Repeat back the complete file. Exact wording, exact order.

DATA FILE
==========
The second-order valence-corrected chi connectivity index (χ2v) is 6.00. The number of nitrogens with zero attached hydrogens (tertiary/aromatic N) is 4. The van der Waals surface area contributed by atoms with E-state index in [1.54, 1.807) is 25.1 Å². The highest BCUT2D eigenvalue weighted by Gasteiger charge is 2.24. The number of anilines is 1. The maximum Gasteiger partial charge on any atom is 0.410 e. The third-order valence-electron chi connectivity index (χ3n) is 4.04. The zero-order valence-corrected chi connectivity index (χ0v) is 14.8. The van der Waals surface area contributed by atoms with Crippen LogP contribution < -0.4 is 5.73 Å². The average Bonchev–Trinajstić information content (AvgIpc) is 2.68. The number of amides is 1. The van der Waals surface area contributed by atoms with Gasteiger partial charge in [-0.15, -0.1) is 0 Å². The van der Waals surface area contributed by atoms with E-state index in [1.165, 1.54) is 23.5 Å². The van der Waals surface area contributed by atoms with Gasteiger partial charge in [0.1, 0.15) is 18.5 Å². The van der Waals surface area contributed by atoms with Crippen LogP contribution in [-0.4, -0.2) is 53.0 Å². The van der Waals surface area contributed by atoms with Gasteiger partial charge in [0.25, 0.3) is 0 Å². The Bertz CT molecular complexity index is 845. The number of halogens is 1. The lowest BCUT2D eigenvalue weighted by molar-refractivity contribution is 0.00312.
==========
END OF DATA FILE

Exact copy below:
The second-order valence-corrected chi connectivity index (χ2v) is 6.00. The number of nitrogens with zero attached hydrogens (tertiary/aromatic N) is 4. The van der Waals surface area contributed by atoms with E-state index in [1.54, 1.807) is 25.1 Å². The highest BCUT2D eigenvalue weighted by Gasteiger charge is 2.24. The number of anilines is 1. The maximum Gasteiger partial charge on any atom is 0.410 e. The third-order valence-electron chi connectivity index (χ3n) is 4.04. The zero-order valence-corrected chi connectivity index (χ0v) is 14.8. The van der Waals surface area contributed by atoms with Crippen LogP contribution < -0.4 is 5.73 Å². The average Bonchev–Trinajstić information content (AvgIpc) is 2.68. The number of amides is 1. The van der Waals surface area contributed by atoms with Gasteiger partial charge in [-0.15, -0.1) is 0 Å². The van der Waals surface area contributed by atoms with E-state index in [1.165, 1.54) is 23.5 Å². The van der Waals surface area contributed by atoms with Gasteiger partial charge in [0.1, 0.15) is 18.5 Å². The van der Waals surface area contributed by atoms with Crippen LogP contribution in [-0.4, -0.2) is 53.0 Å². The van der Waals surface area contributed by atoms with Gasteiger partial charge in [0.25, 0.3) is 0 Å². The Bertz CT molecular complexity index is 845. The number of halogens is 1. The lowest BCUT2D eigenvalue weighted by molar-refractivity contribution is 0.00312.